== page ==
"What was at one point considered the age when women might be making a 'return' to the workforce, is now the age at which women are starting families and having children," she says. "There isn't as much time to leave and come back."

One of the ways to address these sorts of money questions is to focus on making the most of the benefits you're offered by an employer when you do reenter professional life.

"When you do go back into the workforce and you have access to company benefits, think about it this way—you work for 'Me Inc.' Not the company," explains Krueger. "When you walk into that building and you're in your late fifties, look at every benefit you're offered and say 'I'm going to squeeze out every drop of these benefits.' "

This can include a variety of actions. For instance, if you've never paid much attention to how your 401k contributions are invested, sit down with an expert and review all of the fees associated with the various fund options offered with an eye toward minimizing costs and maximizing growth. And while you're at it, ask a professional to help you identify ways to make the most of the matching 401k contributions from your employer, if you're offered this particular benefit.

"Put your money to work harder than when you left the workforce," Krueger explains. "Getting back on track with your nest egg means you're prioritizing this effort and socking away money like you've never done before. And you're doing it in a way that's really smart. You need to have the mindset that every nickel does count."

Company stock purchase programs that allow for purchasing employer stocks at a discount are another opportunity you'll want to make the most of, says Krueger. Here, too, you may want to ask a professional to weigh in and offer tips for maximizing such a program.

Perhaps most importantly, engage a professional to help you sort through all of the options and possibilities. Ideally, you'll want to work with a fee-only professional (which means they don't work on commission) and ask them to help you review your overall financial picture and your benefits, in order to help determine where you stand and how best to take advantage of every financial vehicle available.

"At 55, it's time to sit down with an advisor and to see clearly the reality of where you are, how long you're going to work, and how much you're going to need to earn," says Krueger. "Get those numbers clear in your head."

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The millennial question

So what to do if you're a younger person faced with such issues as your career advances? In addition to financially preparing for such realities well in advance, you may also want to be very deliberate about the selection of employers as you progress through life, says Redlener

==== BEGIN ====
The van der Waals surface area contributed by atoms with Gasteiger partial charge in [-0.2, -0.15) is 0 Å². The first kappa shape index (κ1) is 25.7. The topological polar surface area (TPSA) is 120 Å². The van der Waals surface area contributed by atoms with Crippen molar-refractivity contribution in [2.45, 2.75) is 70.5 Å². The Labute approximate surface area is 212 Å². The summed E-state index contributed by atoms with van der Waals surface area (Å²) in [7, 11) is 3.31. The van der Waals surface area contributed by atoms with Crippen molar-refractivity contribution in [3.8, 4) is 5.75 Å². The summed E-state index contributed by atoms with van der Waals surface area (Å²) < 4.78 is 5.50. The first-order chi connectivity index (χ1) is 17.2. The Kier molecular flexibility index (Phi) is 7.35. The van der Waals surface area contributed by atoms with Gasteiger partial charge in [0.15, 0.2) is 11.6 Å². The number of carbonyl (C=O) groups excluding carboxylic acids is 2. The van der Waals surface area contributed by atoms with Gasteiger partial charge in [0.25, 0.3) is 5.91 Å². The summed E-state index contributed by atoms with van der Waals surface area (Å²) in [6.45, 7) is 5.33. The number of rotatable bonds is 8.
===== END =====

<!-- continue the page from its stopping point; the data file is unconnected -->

"Seek out companies that are committed to age diversity and companies that employ women of all age ranges," says Redlener. "The same way we seek out companies based on their perks, like PTO, health benefits, and company culture—add age diversity into the list of criteria."

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When ageism wins, we all lose

Research from AARP and the Economist Intelligence Unit calculated the financial impact of age discrimination in this country—and the results were jaw-dropping. The report's data crunchers found that bias against older workers in the United States cost the economy an estimated $850 billion in GDP in 2018 alone.

"That amount—roughly equivalent to the size of Pennsylvania's economy— suggests that age-related bias in employment not only hurts older Americans but also damages the fortunes of the nation at large. By 2050, losses due to age discrimination could climb to $3.9 trillion, comparable to the current GDP of Germany," states AARP.

What's more, the study found that 57 percent of the $850 billion lost can be directly attributed to involuntary retirement. And finally, this fact from the report: One-third of that total lost GDP is from women being forced to retire sooner than they would prefer.

At least one way for women to start responding to this fact is by valuing themselves more. Starting now.

"When we start believing the narrative, it becomes a self-fulfilling prophecy. Often, we're valued even less because we're not valuing ourselves," Krueger says. "Don't be afraid to have the conversations about your experience. You need to articulate your experience—because you might be contributing to the stereotype or persona without realizing it. You have to flip the narrative and say 'I'm going to take power here' and in a really nice way, 'Let me show you how the experience I have can be very valuable.'"

But let's remember, as Redlener, of Lioness, points out, not all of the work responding to ageism falls on us, the women impacted. At least some of the responsibility also falls to employers and society as a whole.

"Older women are keepers of wisdom. Take a look at any tribal culture, older women are some of the most respected women in the tribe. They hold wisdom through their experience that young people simply cannot because of their age," says Redlener. "We need to bring this thinking and belief system into organizations."